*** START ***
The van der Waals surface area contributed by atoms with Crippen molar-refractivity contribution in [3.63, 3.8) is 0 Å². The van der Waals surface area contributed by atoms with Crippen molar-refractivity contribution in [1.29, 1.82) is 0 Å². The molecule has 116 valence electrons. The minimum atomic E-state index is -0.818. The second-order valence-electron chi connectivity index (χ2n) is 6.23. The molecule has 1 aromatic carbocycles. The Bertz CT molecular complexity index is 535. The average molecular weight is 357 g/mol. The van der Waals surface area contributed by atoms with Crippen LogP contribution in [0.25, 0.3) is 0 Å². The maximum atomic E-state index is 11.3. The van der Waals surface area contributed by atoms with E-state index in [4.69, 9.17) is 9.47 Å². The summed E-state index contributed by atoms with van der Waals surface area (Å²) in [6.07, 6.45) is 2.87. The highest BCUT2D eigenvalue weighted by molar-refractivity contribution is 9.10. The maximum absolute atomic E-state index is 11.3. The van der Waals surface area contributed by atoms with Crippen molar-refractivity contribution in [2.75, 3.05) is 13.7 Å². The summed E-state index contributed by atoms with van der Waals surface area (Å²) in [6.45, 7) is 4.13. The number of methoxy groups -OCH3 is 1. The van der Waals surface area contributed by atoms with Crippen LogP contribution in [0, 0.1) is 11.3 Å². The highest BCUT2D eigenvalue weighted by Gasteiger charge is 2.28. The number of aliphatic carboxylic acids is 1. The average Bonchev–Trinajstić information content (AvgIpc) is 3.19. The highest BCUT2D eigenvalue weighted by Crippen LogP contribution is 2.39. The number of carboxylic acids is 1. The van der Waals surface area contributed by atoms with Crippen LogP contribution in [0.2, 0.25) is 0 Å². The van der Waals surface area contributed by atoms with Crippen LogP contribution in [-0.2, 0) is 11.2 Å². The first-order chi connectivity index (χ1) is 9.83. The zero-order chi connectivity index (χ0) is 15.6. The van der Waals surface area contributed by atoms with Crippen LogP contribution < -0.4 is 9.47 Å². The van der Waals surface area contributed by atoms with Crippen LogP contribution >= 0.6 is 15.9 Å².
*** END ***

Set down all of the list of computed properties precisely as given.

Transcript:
The van der Waals surface area contributed by atoms with Crippen molar-refractivity contribution in [3.63, 3.8) is 0 Å². The van der Waals surface area contributed by atoms with Crippen molar-refractivity contribution in [1.29, 1.82) is 0 Å². The molecule has 116 valence electrons. The minimum atomic E-state index is -0.818. The second-order valence-electron chi connectivity index (χ2n) is 6.23. The molecule has 1 aromatic carbocycles. The Bertz CT molecular complexity index is 535. The average molecular weight is 357 g/mol. The van der Waals surface area contributed by atoms with Crippen LogP contribution in [0.25, 0.3) is 0 Å². The maximum atomic E-state index is 11.3. The van der Waals surface area contributed by atoms with E-state index in [4.69, 9.17) is 9.47 Å². The summed E-state index contributed by atoms with van der Waals surface area (Å²) in [6.07, 6.45) is 2.87. The highest BCUT2D eigenvalue weighted by molar-refractivity contribution is 9.10. The maximum absolute atomic E-state index is 11.3. The van der Waals surface area contributed by atoms with Crippen molar-refractivity contribution in [2.75, 3.05) is 13.7 Å². The summed E-state index contributed by atoms with van der Waals surface area (Å²) in [6.45, 7) is 4.13. The number of methoxy groups -OCH3 is 1. The van der Waals surface area contributed by atoms with Crippen LogP contribution in [0, 0.1) is 11.3 Å². The highest BCUT2D eigenvalue weighted by Gasteiger charge is 2.28. The number of aliphatic carboxylic acids is 1. The average Bonchev–Trinajstić information content (AvgIpc) is 3.19. The highest BCUT2D eigenvalue weighted by Crippen LogP contribution is 2.39. The number of carboxylic acids is 1. The van der Waals surface area contributed by atoms with Crippen LogP contribution in [0.2, 0.25) is 0 Å². The van der Waals surface area contributed by atoms with Crippen LogP contribution in [-0.2, 0) is 11.2 Å². The first-order chi connectivity index (χ1) is 9.83. The zero-order chi connectivity index (χ0) is 15.6. The van der Waals surface area contributed by atoms with Crippen LogP contribution < -0.4 is 9.47 Å². The van der Waals surface area contributed by atoms with Crippen LogP contribution >= 0.6 is 15.9 Å².